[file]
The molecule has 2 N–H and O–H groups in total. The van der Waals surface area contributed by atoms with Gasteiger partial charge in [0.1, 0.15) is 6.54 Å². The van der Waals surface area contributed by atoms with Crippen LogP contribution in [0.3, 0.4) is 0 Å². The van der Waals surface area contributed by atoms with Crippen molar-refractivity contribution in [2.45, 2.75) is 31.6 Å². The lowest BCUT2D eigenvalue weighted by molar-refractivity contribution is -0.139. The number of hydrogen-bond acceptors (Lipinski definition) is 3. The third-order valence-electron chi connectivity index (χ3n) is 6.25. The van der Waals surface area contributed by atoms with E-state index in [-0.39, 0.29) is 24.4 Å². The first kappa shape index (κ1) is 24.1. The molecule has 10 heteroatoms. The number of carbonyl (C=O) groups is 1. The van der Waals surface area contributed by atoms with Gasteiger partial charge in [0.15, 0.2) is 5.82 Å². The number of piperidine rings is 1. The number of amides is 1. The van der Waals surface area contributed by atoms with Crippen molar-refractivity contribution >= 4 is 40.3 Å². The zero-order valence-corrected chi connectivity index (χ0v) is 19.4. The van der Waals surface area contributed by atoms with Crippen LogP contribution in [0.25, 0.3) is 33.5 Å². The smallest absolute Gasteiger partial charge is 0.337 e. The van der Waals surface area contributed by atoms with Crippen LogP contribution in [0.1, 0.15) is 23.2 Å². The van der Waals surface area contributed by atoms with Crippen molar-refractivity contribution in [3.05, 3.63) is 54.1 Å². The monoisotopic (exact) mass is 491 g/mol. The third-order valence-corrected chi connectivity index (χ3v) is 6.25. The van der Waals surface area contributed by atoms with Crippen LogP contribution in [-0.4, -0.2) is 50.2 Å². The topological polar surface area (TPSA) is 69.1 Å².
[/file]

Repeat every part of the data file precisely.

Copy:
The molecule has 2 N–H and O–H groups in total. The van der Waals surface area contributed by atoms with Gasteiger partial charge in [0.1, 0.15) is 6.54 Å². The van der Waals surface area contributed by atoms with Crippen LogP contribution in [0.3, 0.4) is 0 Å². The van der Waals surface area contributed by atoms with Crippen molar-refractivity contribution in [2.45, 2.75) is 31.6 Å². The lowest BCUT2D eigenvalue weighted by molar-refractivity contribution is -0.139. The number of hydrogen-bond acceptors (Lipinski definition) is 3. The third-order valence-electron chi connectivity index (χ3n) is 6.25. The van der Waals surface area contributed by atoms with E-state index in [-0.39, 0.29) is 24.4 Å². The first kappa shape index (κ1) is 24.1. The molecule has 10 heteroatoms. The number of carbonyl (C=O) groups is 1. The van der Waals surface area contributed by atoms with Gasteiger partial charge in [0.15, 0.2) is 5.82 Å². The number of piperidine rings is 1. The number of amides is 1. The van der Waals surface area contributed by atoms with Crippen molar-refractivity contribution >= 4 is 40.3 Å². The zero-order valence-corrected chi connectivity index (χ0v) is 19.4. The van der Waals surface area contributed by atoms with Crippen LogP contribution in [0.25, 0.3) is 33.5 Å². The smallest absolute Gasteiger partial charge is 0.337 e. The van der Waals surface area contributed by atoms with Crippen LogP contribution in [0.1, 0.15) is 23.2 Å². The van der Waals surface area contributed by atoms with Crippen molar-refractivity contribution in [3.05, 3.63) is 54.1 Å². The monoisotopic (exact) mass is 491 g/mol. The third-order valence-corrected chi connectivity index (χ3v) is 6.25. The van der Waals surface area contributed by atoms with Crippen LogP contribution in [-0.4, -0.2) is 50.2 Å². The topological polar surface area (TPSA) is 69.1 Å².